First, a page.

Friday, 25 July 2014
We Never Knew When to Quit
By Marcy Belson
Yes, this is another story about a trip to Mexico with Krumi Tours led by our own "Mr. Krumi" aka El Queso Grande.
Same country, Mexico. Same group of friends. Different destination. This time we were flying to Matzatlan, Sinaloa, Mexico, located on the Pacific coast across from the tip of Baja.
German immigrants brought prosperity to the area in the 1800s with equipment to mine for silver and gold. They also founded a brewery in 1900, still in operation. They influenced the music with banda, a form of Bavarian music.
By the time we arrived in 1973, music came from Carlos & Charlies and the beer was still flowing.
Back to the beginning. We drove to Tijuana and boarded a La Mexicana Airlines plane. Directly behind us were a group of fishermen from Los Angeles ready to party.
As the attendant (known in those days as a hostess) told us to fasten our seat belts, one of the fishermen told her he only had one half of his seat belt. She assured him it was fine and that she would be bringing a complimentary cocktail. He was happy with that solution.
Mr. Krumi had made reservations at a beachside hotel, five rooms for our group of ten people. Red alert: one of the woman told El Queso Grande that their room had no view and seems to be on the basement level. Problem solved, we traded rooms.
Sometimes, being Mrs. Krumi had its down side.
Other tour groups had their itineraries posted on the hotel bulletin board and Mr. Krumi quickly added ours - with Krumi poolside parties, trips to town to shop at the outdoor market, the van available for those who wished to sightsee.
One couple, hereafter known as "Nick and Lola," were not married and they were given a room in the high rise part of the hotel. First night, they went out on the balcony, he shut the slider behind him and it locked. No Mr. Krumi to solve this dilemma and Nick could see no one on the beach below.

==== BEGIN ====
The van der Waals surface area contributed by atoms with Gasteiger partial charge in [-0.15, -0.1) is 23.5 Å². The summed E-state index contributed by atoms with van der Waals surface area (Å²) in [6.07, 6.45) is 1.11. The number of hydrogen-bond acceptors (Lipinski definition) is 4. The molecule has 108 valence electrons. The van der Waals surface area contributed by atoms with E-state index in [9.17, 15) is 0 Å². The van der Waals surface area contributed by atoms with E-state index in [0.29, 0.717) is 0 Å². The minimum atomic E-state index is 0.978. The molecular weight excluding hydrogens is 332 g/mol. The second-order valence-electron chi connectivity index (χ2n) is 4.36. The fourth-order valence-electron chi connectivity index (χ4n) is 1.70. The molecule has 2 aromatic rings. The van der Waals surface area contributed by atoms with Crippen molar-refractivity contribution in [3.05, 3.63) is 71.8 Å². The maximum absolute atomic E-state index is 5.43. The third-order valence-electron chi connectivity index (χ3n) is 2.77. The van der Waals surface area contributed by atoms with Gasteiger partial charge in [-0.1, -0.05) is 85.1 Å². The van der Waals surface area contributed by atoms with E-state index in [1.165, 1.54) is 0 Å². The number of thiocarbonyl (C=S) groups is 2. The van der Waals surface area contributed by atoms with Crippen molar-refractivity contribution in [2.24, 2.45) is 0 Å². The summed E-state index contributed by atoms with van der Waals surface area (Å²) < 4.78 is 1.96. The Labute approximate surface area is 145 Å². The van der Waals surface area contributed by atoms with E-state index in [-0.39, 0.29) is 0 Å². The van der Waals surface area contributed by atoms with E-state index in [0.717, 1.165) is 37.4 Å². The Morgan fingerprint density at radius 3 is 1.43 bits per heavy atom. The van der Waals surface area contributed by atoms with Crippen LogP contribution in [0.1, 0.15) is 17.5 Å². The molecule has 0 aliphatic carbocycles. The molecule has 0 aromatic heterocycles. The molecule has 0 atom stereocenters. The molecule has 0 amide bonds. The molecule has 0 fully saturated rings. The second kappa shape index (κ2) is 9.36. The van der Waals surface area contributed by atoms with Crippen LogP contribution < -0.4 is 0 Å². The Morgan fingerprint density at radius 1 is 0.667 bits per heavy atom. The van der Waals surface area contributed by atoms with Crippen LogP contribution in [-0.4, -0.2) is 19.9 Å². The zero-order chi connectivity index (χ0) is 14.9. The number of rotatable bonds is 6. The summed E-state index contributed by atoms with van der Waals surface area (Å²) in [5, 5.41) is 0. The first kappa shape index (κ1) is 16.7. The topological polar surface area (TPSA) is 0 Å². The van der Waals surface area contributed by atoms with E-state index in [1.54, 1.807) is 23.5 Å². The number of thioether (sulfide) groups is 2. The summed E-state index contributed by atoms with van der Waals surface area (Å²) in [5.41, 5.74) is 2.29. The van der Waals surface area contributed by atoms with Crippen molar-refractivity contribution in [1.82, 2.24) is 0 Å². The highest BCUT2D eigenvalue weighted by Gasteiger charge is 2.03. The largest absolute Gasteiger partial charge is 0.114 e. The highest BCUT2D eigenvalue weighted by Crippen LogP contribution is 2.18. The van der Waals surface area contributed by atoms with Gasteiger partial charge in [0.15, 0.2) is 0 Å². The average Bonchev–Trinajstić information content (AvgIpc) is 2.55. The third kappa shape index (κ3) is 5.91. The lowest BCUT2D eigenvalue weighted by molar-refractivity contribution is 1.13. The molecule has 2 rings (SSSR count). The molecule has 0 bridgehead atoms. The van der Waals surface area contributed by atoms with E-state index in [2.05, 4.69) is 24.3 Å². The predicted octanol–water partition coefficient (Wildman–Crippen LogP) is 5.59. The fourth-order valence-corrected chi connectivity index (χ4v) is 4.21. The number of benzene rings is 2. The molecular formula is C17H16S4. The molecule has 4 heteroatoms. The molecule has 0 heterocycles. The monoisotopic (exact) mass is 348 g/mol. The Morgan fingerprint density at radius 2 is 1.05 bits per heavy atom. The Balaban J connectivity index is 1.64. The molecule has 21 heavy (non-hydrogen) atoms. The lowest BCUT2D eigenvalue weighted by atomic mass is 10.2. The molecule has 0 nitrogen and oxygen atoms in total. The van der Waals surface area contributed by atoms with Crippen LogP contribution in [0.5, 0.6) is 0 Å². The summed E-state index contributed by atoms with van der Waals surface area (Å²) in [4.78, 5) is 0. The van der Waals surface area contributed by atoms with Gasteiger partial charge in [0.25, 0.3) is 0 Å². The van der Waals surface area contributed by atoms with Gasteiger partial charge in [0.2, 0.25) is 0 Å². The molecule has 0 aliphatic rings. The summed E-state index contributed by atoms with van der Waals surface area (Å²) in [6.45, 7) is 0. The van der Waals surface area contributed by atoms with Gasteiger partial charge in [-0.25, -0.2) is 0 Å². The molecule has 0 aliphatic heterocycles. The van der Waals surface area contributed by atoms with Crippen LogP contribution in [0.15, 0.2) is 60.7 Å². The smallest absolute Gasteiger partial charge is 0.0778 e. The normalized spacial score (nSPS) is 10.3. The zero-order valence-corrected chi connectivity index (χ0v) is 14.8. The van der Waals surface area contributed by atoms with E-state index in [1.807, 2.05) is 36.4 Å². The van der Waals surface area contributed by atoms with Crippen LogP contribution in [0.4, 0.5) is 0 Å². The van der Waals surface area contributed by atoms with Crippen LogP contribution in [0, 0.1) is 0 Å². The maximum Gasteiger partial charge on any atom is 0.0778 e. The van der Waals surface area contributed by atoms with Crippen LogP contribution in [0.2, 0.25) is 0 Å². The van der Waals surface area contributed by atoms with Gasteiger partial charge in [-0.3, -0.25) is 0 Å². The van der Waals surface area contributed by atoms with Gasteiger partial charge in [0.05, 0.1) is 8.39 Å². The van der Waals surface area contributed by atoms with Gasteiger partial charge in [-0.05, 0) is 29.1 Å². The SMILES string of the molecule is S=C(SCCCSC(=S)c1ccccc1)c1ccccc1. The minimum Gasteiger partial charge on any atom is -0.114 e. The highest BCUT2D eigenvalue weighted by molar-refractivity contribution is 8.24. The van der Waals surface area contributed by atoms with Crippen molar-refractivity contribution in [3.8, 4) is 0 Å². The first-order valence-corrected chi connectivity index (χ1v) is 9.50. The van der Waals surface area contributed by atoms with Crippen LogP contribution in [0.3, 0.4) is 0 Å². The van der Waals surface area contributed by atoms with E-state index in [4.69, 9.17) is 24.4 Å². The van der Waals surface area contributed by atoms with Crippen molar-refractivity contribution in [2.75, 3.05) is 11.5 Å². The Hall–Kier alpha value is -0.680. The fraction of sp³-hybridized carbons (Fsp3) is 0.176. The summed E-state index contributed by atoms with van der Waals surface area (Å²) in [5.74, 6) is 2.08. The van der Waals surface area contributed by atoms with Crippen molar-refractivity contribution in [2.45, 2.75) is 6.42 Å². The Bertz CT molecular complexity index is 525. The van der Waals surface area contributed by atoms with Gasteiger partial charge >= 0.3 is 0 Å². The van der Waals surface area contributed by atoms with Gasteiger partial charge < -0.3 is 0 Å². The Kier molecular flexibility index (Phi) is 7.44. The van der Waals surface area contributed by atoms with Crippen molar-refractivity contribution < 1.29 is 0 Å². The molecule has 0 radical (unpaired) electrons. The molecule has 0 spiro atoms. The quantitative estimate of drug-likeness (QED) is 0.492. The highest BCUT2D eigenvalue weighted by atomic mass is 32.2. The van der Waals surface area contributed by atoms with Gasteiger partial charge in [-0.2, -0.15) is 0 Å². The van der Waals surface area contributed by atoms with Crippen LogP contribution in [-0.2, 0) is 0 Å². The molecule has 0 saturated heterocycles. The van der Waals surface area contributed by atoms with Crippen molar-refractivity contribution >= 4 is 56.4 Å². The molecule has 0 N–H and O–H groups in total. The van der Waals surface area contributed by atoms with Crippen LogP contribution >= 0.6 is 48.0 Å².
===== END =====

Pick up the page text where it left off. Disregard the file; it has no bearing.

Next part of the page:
He climbed over the rail and dropped to the balcony one floor below. There was an open door and a dark room. Unfortunately, there was also a woman, sleeping. After her initial scream and fright, she was an extremely good sport, calling the front desk and asking for someone to bring a key to Nick's room.
Lola was still on the locked balcony, naked, and she was a nice looking woman. I'm sure the hotel employee is still talking about that night.
But wait, there's more!
The following day, while two of our group went fishing for marlin, the remainder sat on the patio drinking cerveza and margaritas, watching the boat circling the bay with people hanging in the air from a parachute. Nick mentioned that he always wanted to do that.
He and Mr. Krumi wandered down to the water's edge and talked to the Mexican man in charge. He explained the procedure.
The person must wear a harness attached to the parachute and also roped to the back of the boat. The boat would slowly troll and the person would run down the beach until the boat and momentum would lift them to the sky for a gorgeous ride, then circle back. The boat would slow and the person should land on the beach with an employee helping them stop and removing the harness.
The final requirement was that the person weigh no more than 200 pounds. Nick looked unsure but - Mr. Krumi to the rescue - assured the Mexican man that Nick weighed about 190 pounds and really, really wanted to do the ride.
The Mexican was there to make money, not quibble about weight and a deal was struck.
Nick was in the harness, the boat took off, we held our breath and he took off for the ride. I'm happy to report, he did land on the beach. I have never seen a human running so fast but he stayed upright.
I think Nick considered himself invincible. After all, he hadn't fallen from the tenth floor the night before, naked as a bluejay
In the meantime, our fishermen had caught big marlin. As part of the deal, they were to have a photo taken with their catch. They decided to return to the hotel and freshen up before the photo was taken.
Mr. Krumi got wind of this. He and Nick quickly took the rented van and found the marlin hanging at the dock with no one around. They took pictures of each other and never said a word.
Weeks later, when the fishermen proudly showed photos of their catch, Mr. Krumi and Nick produced their photos, same fish, same location. Some thought it was funny; others, not so much.
This trip ended on a memorable note. As we flew north, the crew served lunch. Fish from the oven, with a strong fishy odor. Beer cans were rolling on the floor as the plane banked from one side to the other. I have a photo of one of our group, wearing a wet towel on her head, with her tongue hanging out.
Viva La Mexico.
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